The US is now wading into ever murkier waters in Syria with unpredictable consequences. That the Syrian rebels have been better armed in recent months was obvious by their ability to take out government tanks and the hundreds of Syrian government soldiers killed. Saudi Arabia sees the regime of Bashar al-Assad as little more than a client of its great rival, Iran, and would like nothing better than to see it replaced by a Sunni Islamist government that would realign in the direction of the oil-rich, religiously conservative monarchy. Qatar, a fellow Sunni monarchy, shares a similar view toward a government dominated by Syria's Alawite majority, followers of a offshoot of Shiite Islam – a religion that the Gulf monarchs view with fear and contempt.
The US, too, would like Assad to go. Secretary of State Hillary Clinton has been unequivocal on this point, and US officials hope that if Assad falls, that will further isolate Iran in its showdown with the US and other Western powers over its nuclear program. But the US is far more squeamish about the sort of regime that might replace Assad than its friends in the Gulf, and that's where the road the US is following grows more perilous.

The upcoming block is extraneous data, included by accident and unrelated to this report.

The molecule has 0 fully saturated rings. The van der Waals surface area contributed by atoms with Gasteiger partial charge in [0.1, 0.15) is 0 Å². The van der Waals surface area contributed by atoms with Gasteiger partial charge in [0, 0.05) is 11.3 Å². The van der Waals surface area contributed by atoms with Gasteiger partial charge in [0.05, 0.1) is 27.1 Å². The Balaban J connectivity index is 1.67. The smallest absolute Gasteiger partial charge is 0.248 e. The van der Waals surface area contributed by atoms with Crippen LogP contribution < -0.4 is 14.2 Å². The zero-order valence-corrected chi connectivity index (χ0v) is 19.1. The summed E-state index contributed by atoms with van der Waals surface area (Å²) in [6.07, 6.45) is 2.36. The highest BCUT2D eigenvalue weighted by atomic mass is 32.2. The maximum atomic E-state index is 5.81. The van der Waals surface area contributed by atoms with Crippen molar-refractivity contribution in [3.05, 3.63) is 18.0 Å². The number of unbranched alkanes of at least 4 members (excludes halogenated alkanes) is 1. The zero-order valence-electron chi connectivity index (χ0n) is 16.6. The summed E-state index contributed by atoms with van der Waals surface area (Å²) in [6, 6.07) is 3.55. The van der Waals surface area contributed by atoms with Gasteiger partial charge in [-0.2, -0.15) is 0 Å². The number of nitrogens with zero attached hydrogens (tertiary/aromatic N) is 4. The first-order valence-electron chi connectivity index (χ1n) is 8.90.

CIA officers are keeping weapons out of hands of "terrorist groups?" Perhaps. But an anti-tank weapon given to rebels via the Syrian Muslim Brotherhood is liable to end up anywhere once it crossed the border. Weapons are as fungible as cash in war zones, and typically flow to the best financed and effective. And some of the most effective rebel formations appear to be led by precisely the kinds of Islamists the US fears most.
The AP's Ben Hubbard has a profile out today of one such group, the Falcons of Damascus based out of the northern Syrian town of Sarjeh and led by Ahmed Eissa al-Sheikh, who has lost 20 relatives fighting Assad over the past year, one of them his 16-year-old son. "One of northern Syria's most powerful and best-armed commanders, Al-Sheikh boasts more than 1,000 fighters, and they don't shy away from rougher tactics themselves. They have released prisoners in bomb-laden cars and then detonated them at army checkpoints – turning the drivers into unwitting suicide bombers," wrote Hubbard, who just spent two weeks with rebel groups.